There is a lot of confusion around cooking temperatures and pork. I am going to try and simplify this for everyone. I hope this clears up any misconceptions as this is a common question I get- Why can some cuts of pork be cooked for such a short amount of time, while others can be cooked all day?
Some cuts of pork taste better cooked for a shorter amount of time, while others taste better cooked low and slow.
Premium cuts, such as tenderloin and loin cuts should be cooked fairly quickly and left with a little bit of pink in the center. To get this light pink colour in the center of your cut, remove your cut from the oven once it has reached an internal temperature of 150˚F (66˚C). Take it out of the oven, cover in tin foil and let it rest for at least three minutes. This resting period allows the juices from the tenderloin to redistribute. The cut will be done once it reaches a final internal temperature of 160˚F (71˚C). For best results, use a meat thermometer, this will ensure a juicy and tender result for these cuts.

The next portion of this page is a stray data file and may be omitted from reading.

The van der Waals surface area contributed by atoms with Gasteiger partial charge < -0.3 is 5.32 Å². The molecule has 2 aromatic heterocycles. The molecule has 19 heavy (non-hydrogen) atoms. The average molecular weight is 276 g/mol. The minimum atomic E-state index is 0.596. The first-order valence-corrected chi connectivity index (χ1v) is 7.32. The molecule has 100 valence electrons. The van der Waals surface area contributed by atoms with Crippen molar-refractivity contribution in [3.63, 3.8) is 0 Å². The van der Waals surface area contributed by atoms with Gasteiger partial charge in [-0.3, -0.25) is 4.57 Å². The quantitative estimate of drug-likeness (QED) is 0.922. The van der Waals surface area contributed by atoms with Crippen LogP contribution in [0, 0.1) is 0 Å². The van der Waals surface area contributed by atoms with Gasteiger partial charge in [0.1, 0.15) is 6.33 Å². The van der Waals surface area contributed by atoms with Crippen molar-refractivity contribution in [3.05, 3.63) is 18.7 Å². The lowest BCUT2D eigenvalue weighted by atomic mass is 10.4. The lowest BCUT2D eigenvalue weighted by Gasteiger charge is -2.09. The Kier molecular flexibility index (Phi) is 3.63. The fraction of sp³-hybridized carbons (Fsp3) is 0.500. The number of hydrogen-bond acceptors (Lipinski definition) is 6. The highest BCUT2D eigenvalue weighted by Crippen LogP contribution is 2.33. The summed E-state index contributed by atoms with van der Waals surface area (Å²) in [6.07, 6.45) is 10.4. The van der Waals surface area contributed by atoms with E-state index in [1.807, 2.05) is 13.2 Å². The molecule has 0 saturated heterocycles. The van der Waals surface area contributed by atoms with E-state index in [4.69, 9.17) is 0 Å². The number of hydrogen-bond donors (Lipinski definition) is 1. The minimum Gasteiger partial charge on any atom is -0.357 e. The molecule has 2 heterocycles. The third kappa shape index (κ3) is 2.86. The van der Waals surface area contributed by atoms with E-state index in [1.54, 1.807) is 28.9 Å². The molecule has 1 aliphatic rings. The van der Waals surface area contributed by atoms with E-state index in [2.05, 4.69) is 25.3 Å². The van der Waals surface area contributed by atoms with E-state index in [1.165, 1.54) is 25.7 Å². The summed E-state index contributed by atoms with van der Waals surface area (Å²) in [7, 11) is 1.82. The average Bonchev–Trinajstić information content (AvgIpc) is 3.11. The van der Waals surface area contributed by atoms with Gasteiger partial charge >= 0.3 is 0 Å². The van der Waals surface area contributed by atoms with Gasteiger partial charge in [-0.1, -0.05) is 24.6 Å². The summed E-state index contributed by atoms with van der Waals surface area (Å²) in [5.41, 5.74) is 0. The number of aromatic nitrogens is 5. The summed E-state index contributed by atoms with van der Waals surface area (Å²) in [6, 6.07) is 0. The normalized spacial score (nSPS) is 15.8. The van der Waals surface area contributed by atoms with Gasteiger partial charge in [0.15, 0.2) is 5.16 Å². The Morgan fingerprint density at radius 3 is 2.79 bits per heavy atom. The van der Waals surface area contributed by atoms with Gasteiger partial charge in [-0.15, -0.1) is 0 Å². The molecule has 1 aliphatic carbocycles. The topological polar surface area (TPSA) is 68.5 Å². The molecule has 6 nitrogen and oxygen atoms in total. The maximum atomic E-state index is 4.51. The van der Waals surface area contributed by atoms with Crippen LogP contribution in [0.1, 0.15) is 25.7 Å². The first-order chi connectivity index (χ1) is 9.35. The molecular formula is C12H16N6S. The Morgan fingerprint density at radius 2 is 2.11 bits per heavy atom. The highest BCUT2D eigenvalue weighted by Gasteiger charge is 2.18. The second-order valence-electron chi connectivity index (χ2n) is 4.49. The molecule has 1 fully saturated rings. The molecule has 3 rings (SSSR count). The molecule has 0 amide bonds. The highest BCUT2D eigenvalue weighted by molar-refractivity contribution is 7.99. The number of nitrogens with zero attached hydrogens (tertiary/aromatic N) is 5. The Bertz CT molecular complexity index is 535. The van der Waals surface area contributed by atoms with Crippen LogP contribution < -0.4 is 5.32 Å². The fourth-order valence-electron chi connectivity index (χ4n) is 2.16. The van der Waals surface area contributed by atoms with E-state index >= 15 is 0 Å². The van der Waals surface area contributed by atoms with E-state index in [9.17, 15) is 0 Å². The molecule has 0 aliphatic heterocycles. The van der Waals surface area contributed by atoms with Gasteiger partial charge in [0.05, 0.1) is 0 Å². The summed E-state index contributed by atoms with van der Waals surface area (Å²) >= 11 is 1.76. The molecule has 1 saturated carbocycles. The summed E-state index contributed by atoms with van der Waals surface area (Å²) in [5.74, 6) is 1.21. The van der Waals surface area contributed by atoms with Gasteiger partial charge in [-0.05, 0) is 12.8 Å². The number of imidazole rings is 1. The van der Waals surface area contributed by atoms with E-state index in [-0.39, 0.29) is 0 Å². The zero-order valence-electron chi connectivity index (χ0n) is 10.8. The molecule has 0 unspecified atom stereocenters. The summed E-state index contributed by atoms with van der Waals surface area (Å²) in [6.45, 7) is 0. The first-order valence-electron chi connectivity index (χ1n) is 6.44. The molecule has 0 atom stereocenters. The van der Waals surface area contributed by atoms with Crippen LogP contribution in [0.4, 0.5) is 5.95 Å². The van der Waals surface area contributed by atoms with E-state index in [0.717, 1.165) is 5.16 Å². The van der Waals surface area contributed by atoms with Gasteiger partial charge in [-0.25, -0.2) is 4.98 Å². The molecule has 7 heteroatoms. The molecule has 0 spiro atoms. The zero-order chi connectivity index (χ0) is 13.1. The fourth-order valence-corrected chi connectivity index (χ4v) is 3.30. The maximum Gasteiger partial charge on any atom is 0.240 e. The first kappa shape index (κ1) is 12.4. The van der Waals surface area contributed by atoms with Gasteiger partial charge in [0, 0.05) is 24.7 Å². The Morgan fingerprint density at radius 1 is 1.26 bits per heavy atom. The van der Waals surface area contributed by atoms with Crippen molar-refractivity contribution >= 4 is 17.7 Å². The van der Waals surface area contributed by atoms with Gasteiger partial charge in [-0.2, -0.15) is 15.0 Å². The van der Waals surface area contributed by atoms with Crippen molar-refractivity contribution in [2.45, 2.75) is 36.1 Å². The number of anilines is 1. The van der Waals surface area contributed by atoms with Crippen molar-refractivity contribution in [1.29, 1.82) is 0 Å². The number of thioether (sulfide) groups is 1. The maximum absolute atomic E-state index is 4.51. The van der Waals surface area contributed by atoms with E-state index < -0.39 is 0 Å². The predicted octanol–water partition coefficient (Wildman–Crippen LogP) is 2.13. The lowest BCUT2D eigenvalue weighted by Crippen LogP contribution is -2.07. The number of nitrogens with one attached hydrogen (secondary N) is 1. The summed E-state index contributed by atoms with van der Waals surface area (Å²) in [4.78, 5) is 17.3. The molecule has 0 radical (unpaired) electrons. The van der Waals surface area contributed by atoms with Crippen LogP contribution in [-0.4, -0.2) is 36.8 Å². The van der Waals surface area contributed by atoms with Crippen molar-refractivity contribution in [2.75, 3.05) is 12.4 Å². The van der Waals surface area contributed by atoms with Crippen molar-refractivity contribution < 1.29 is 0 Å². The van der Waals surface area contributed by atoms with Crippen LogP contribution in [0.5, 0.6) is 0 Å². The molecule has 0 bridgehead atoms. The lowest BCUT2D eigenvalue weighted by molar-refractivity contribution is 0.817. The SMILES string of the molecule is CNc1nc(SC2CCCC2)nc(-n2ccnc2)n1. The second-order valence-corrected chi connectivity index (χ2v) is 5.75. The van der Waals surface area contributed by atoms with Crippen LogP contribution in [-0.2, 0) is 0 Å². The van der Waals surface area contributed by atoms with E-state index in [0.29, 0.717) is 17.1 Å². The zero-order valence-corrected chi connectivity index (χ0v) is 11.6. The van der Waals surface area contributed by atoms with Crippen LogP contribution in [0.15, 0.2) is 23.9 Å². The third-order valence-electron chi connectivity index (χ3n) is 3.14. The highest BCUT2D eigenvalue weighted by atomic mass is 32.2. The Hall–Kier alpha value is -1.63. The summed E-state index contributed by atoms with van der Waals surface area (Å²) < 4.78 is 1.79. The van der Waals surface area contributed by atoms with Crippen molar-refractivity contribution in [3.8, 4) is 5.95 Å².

Economical cuts on the other hand, such as the shoulder, ribs, leg and belly need to be cooked longer- not for food safety reasons, but in order to break down the tough protein collagen that is in these cuts. Cook these cuts for longer and to a higher internal temperature for best results. Using lower heat for a longer time will ensure tender, juicy and fall apart meat. With these cuts do not worry if the final internal temperature is much higher than 160˚F (71˚C), the heat and time was needed to tenderize the pork.
If you need any more information regarding premium or economical cuts and how to cook them check out this great article from Canadian Living entitled, Butcher’s block: Cuts of pork.